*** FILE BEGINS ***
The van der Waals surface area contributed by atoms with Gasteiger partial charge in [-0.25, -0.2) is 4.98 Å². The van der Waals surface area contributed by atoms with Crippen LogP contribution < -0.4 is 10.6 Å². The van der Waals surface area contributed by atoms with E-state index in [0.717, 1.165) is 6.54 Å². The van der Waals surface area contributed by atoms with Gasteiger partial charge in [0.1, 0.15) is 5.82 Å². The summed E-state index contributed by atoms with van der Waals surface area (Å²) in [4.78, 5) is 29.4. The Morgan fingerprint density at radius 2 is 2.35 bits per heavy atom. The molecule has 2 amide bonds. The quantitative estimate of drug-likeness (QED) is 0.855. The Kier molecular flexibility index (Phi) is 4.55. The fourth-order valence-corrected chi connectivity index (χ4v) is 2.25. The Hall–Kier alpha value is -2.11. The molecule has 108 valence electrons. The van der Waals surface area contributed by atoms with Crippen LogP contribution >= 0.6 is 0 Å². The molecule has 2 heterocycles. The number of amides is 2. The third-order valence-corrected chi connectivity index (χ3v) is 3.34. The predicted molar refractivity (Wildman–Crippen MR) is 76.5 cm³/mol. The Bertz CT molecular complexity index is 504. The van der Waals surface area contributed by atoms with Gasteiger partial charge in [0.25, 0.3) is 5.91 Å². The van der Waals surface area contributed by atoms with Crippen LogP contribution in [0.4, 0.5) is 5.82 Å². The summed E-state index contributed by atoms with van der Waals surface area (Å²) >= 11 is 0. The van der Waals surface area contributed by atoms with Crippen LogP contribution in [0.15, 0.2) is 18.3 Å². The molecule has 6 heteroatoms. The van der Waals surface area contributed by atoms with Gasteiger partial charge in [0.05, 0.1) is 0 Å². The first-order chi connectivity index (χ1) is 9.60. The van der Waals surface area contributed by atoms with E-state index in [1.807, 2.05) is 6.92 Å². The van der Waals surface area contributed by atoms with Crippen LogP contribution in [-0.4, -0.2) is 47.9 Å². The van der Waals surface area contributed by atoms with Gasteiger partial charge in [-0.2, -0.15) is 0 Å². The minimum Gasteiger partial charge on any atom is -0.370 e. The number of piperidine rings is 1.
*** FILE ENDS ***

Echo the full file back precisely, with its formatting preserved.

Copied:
The van der Waals surface area contributed by atoms with Gasteiger partial charge in [-0.25, -0.2) is 4.98 Å². The van der Waals surface area contributed by atoms with Crippen LogP contribution < -0.4 is 10.6 Å². The van der Waals surface area contributed by atoms with E-state index in [0.717, 1.165) is 6.54 Å². The van der Waals surface area contributed by atoms with Gasteiger partial charge in [0.1, 0.15) is 5.82 Å². The summed E-state index contributed by atoms with van der Waals surface area (Å²) in [4.78, 5) is 29.4. The Morgan fingerprint density at radius 2 is 2.35 bits per heavy atom. The molecule has 2 amide bonds. The quantitative estimate of drug-likeness (QED) is 0.855. The Kier molecular flexibility index (Phi) is 4.55. The fourth-order valence-corrected chi connectivity index (χ4v) is 2.25. The Hall–Kier alpha value is -2.11. The molecule has 108 valence electrons. The van der Waals surface area contributed by atoms with Crippen LogP contribution >= 0.6 is 0 Å². The molecule has 2 heterocycles. The number of amides is 2. The third-order valence-corrected chi connectivity index (χ3v) is 3.34. The predicted molar refractivity (Wildman–Crippen MR) is 76.5 cm³/mol. The Bertz CT molecular complexity index is 504. The van der Waals surface area contributed by atoms with Gasteiger partial charge in [0.25, 0.3) is 5.91 Å². The van der Waals surface area contributed by atoms with Crippen LogP contribution in [0.4, 0.5) is 5.82 Å². The summed E-state index contributed by atoms with van der Waals surface area (Å²) >= 11 is 0. The van der Waals surface area contributed by atoms with Crippen LogP contribution in [0.15, 0.2) is 18.3 Å². The molecule has 6 heteroatoms. The van der Waals surface area contributed by atoms with Gasteiger partial charge in [0.05, 0.1) is 0 Å². The first-order chi connectivity index (χ1) is 9.60. The van der Waals surface area contributed by atoms with E-state index in [1.807, 2.05) is 6.92 Å². The van der Waals surface area contributed by atoms with Crippen LogP contribution in [-0.4, -0.2) is 47.9 Å². The van der Waals surface area contributed by atoms with Gasteiger partial charge in [-0.2, -0.15) is 0 Å². The minimum Gasteiger partial charge on any atom is -0.370 e. The number of piperidine rings is 1.